Moffit Peak/Gold Hill

Page Type Page Type: Mountain/Rock
Location Lat/Lon: 40.81000°N / 110.954°W
Additional Information Elevation: 11003 ft / 3354 m
Sign the Climber's Log


The Uinta Mountains are one of the few mountain ranges in North America that run east to west rather than north to south. Within the Uinta Mountains are about 2000 lakes, and some 900-1000 are full of trout. Along with the San Juans in Colorado, the Uintas have more contiguous area above timberline than any other area in the Continental United States. This is a beautiful area with many lakes, meadows, wildflowers, and some rugged peaks. Solitude is usually easy to come by.

Moffit Peak and Gold Hill are two little known and visited peaks in the Uinta Mountains. These are small mountains by Uinta standards, but the good news is that they get ignored and so solitude is easy to come by. Gold Hill, at 10,563 feet, is the highest named hill in Utah. Both peaks are have interesting and little known routes, and there are no trails at all in the vicinity. The peaks are usually surrounded by wildflowers and some nice meadows. Both peaks offer great views of the Wasatch Range, High Uintas Wilderness Area, and Whitney Reservior.

Moffit Peak from the north.Moffit Peak

Getting There

There are two main access roads into this area. The first is the Whitney Road. The Whintney Road is marked with a sign-post and is branches west off Highway 150 43 miles east and north of Kamas or 35 miles south of Evanston. This graded gravel road is good for all cars. From Highway 150, follow the Whitney Road west to the junction with the Whitney Reservior Road. This junction is just after the bridge that crosses the West Fork Bear River.

If Moffit Peak is your destination and you drive a car, continue west on the Whitney Road to Moffit Basin. The road you want heads south and then east up a hill. At the beginning of the road is a "nature" sign. The road climbs the hill and then gets rough just over the top of the hill. Any car driven with care can make it to this point (in good weather). After the top of the hill, the road then becomes a 4wd track and heads southeast to Moffit Pass. A 4wd road continues west from Moffit Pass to Weber Canyon, but the gate is always locked just west of the pass. Moffit Pass can also be reached from Whitney Reservoir. Follow the Whitney Reservior Road and then take a right after about two miles (from the Whitney Road). The road stays above the reservoir on the west side. Turn right again at the sign for Beaver Lake. A 4wd track heads west from Beaver Lake to Moffit Pass. Beaver Lake can also be used to start the hike to Moffit Peak.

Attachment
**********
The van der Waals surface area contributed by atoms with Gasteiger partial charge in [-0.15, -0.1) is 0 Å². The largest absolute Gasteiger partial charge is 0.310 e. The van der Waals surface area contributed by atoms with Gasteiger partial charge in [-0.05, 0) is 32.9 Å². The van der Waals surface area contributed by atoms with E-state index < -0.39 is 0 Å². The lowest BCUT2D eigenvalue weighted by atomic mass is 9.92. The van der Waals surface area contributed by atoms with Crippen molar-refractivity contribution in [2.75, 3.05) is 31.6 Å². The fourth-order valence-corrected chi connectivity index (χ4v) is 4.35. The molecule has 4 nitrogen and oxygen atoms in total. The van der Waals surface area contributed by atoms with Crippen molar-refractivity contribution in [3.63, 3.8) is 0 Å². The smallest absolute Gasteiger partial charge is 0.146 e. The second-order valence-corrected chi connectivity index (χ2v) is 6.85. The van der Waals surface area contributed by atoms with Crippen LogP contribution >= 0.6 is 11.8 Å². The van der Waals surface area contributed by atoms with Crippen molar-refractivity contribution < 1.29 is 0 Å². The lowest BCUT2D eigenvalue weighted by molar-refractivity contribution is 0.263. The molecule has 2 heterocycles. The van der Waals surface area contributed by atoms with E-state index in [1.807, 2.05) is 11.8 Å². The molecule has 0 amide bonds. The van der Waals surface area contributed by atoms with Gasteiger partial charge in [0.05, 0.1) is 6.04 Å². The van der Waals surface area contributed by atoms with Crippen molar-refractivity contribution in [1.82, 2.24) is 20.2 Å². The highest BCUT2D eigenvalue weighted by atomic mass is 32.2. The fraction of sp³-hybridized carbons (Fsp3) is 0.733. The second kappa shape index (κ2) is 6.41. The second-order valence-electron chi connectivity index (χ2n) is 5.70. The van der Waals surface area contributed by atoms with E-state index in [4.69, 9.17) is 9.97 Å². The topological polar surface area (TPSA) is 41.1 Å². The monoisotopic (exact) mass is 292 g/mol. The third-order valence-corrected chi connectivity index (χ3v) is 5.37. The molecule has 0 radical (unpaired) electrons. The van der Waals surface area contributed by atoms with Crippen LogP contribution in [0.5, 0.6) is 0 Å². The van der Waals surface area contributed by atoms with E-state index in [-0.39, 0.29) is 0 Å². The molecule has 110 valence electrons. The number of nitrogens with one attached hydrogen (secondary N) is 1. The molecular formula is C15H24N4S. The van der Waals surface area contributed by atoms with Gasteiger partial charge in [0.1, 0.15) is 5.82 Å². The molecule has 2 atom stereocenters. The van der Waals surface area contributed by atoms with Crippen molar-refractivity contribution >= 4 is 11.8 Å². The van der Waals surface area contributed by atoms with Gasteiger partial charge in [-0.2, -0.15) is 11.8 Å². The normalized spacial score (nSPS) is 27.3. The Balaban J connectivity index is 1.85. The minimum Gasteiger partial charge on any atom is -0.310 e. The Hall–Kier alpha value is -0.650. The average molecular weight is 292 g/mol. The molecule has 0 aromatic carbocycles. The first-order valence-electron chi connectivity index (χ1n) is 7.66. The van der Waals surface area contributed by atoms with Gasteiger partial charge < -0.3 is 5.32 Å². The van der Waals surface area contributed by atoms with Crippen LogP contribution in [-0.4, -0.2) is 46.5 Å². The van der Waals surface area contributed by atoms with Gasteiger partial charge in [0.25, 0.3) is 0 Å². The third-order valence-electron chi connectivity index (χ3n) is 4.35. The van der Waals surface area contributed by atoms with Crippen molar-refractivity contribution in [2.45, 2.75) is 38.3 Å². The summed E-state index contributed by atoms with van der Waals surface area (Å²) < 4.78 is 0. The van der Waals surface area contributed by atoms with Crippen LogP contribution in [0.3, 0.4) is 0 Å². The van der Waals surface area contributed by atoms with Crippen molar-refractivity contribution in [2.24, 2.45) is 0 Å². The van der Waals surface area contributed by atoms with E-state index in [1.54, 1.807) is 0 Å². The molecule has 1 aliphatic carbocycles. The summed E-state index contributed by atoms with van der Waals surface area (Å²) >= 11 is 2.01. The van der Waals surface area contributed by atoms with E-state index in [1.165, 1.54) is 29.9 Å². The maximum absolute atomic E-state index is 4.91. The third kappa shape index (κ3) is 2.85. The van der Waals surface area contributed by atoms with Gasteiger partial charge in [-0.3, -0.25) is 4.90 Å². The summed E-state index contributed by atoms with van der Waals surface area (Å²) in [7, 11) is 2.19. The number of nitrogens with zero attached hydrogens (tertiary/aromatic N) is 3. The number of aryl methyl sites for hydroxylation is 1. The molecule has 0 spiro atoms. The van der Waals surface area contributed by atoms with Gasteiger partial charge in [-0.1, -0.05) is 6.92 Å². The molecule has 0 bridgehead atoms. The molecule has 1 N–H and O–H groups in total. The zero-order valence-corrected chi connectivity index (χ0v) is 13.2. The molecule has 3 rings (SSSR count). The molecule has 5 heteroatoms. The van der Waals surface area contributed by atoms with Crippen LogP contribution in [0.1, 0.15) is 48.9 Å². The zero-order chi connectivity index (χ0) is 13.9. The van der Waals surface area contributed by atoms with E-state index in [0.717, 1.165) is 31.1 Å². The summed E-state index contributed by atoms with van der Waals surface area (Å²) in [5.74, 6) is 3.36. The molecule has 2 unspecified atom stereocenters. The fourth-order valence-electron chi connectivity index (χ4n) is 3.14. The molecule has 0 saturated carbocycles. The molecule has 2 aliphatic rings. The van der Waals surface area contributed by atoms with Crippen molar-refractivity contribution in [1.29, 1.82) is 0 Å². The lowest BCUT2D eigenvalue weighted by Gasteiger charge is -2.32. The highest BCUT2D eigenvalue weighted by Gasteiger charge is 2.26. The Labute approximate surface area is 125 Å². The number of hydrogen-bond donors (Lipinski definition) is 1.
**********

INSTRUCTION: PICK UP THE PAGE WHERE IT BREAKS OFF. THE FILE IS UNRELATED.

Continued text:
The Gold Hill Road is the other main access road into this area. This road is suitable only to high clearence, low geared 2wd's or to 4wd's. The Gold Hill Road starts about one mile south of the Whitney Road turnoff (see above) and is about 42 miles from Kamas or 36 miles from Evanston. A sign marks the beginning of the road. Follow the sometimes rough road west, staying on the main road until Gold Hill Pass. This is one possibility for starting the Gold Hill hike. The road continues east to Whitney Reservoir and crosses the West Fork Bear River near the reservoir. If you want to reach the reservior however, the best way for a car is via the Whitney and Whitney Reservior Roads (see above).